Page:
Missile Crisis Memories

Friday, October 19, 2012

Transcript

The Cuban Missile Crisis was one of the most politically tense moments of the Kennedy presidency, and one of the most memorable media moments of the Cold War. In an interview which originally aired in 2002, Fred Kaplan talks about how the media covered the crisis then, and how that coverage led to people drawing the wrong lessons from the crisis.

Bauhaus - Bela Legosi's Dead

Guests:

Fred Kaplan

Hosted by:

Brooke Gladstone

Comments [5]

James Davis from Dexter, MI

I was in grad school that fall, and around October 27 I had to drive that evening to the University of Detroit to get a couple of books not available elsewhere in the Detroit area. The sky was dark, thick black clouds scudded across the sky, and I think it had rained. I remember thinking at the time, "Do I really need these books?" and "Should I remain in greater Detroit?" I stayed and I read the books, too.

Oct. 25 2012 10:23 AM
Fred Leonard from Philadelphia

It's the 50th anniversary of the Cuban Missile Crisis so, in typical media fashion, that has to be the focus of a discussion of US inflexibility and unwillingness to compromise (aka "toughness") in international negotiations. However, what really gave negotiation a bad name for politicians was Munich - nobody wants to be the next Neville Chamberlain - certainly not the son of Ambassador Joe Kennedy, who had to prove he was more of a stand-up guy than the old man.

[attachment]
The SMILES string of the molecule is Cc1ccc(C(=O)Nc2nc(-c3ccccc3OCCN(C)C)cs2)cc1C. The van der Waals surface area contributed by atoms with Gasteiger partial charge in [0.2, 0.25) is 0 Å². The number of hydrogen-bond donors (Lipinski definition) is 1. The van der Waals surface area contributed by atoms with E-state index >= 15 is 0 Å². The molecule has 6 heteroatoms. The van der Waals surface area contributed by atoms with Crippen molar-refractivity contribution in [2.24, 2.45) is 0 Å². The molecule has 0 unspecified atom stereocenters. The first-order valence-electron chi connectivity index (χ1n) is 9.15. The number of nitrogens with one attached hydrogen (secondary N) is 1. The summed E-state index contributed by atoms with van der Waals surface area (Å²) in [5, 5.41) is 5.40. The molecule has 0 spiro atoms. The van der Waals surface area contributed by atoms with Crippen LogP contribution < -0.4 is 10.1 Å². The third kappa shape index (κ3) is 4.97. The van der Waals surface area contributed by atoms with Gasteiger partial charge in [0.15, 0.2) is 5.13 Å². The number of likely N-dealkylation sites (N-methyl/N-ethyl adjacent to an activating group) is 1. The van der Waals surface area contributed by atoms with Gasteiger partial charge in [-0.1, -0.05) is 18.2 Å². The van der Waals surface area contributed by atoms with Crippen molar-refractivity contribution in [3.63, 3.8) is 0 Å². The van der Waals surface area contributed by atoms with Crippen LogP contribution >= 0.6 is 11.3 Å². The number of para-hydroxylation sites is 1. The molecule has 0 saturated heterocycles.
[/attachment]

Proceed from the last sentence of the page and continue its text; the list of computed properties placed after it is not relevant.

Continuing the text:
Oct. 22 2012 07:51 AM
Keb Radics from New Orleans

This is the best story you have ever done. Maybe the best you will ever do since it cuts to the real roots of many problems.

Oct. 21 2012 02:30 PM
Nathaniel Heidenheimer

Chomsky and the faux left [really helps the right] seem stuck on the 3rd draft. For best wider 4th draft see the best book ever published on Cold Was history JFK and the Unspeakable: Why He Died and Why It Matters by James W. Douglass.

Oct. 21 2012 01:54 PM

Fred Kaplan was wrong on book on Kennedy by Garry Wills. It was "The Kennedy Imprisonment", released in 1981, not "Kennedy Agonistes". He almost surely is confusing the book title, although probably not the work, with a similar earlier work by Wills on Richard Nixon, "Nixon Agonistes".

Oct. 21 2012 12:56 PM

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